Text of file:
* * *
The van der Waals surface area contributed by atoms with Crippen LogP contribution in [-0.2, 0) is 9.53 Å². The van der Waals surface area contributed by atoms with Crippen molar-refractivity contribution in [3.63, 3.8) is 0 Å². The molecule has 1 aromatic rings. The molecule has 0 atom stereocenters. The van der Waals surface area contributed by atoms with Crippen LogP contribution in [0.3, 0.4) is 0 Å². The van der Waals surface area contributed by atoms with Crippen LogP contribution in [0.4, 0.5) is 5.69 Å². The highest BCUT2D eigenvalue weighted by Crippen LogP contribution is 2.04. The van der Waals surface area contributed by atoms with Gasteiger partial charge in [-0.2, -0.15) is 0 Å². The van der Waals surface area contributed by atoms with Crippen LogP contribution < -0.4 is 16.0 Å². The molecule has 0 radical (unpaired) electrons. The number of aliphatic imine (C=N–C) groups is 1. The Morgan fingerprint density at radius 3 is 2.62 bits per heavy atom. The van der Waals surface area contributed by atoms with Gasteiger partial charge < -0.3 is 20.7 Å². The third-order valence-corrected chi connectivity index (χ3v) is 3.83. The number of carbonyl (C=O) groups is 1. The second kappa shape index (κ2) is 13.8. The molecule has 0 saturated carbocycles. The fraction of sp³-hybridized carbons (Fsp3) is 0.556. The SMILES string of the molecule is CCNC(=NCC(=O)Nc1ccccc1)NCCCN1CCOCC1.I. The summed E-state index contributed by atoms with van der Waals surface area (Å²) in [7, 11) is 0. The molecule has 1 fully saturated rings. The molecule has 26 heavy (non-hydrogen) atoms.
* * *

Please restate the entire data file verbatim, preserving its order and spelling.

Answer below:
The van der Waals surface area contributed by atoms with Crippen LogP contribution in [-0.2, 0) is 9.53 Å². The van der Waals surface area contributed by atoms with Crippen molar-refractivity contribution in [3.63, 3.8) is 0 Å². The molecule has 1 aromatic rings. The molecule has 0 atom stereocenters. The van der Waals surface area contributed by atoms with Crippen LogP contribution in [0.3, 0.4) is 0 Å². The van der Waals surface area contributed by atoms with Crippen LogP contribution in [0.4, 0.5) is 5.69 Å². The highest BCUT2D eigenvalue weighted by Crippen LogP contribution is 2.04. The van der Waals surface area contributed by atoms with Gasteiger partial charge in [-0.2, -0.15) is 0 Å². The van der Waals surface area contributed by atoms with Crippen LogP contribution < -0.4 is 16.0 Å². The molecule has 0 radical (unpaired) electrons. The number of aliphatic imine (C=N–C) groups is 1. The Morgan fingerprint density at radius 3 is 2.62 bits per heavy atom. The van der Waals surface area contributed by atoms with Gasteiger partial charge < -0.3 is 20.7 Å². The third-order valence-corrected chi connectivity index (χ3v) is 3.83. The number of carbonyl (C=O) groups is 1. The second kappa shape index (κ2) is 13.8. The molecule has 0 saturated carbocycles. The fraction of sp³-hybridized carbons (Fsp3) is 0.556. The SMILES string of the molecule is CCNC(=NCC(=O)Nc1ccccc1)NCCCN1CCOCC1.I. The summed E-state index contributed by atoms with van der Waals surface area (Å²) in [7, 11) is 0. The molecule has 1 fully saturated rings. The molecule has 26 heavy (non-hydrogen) atoms.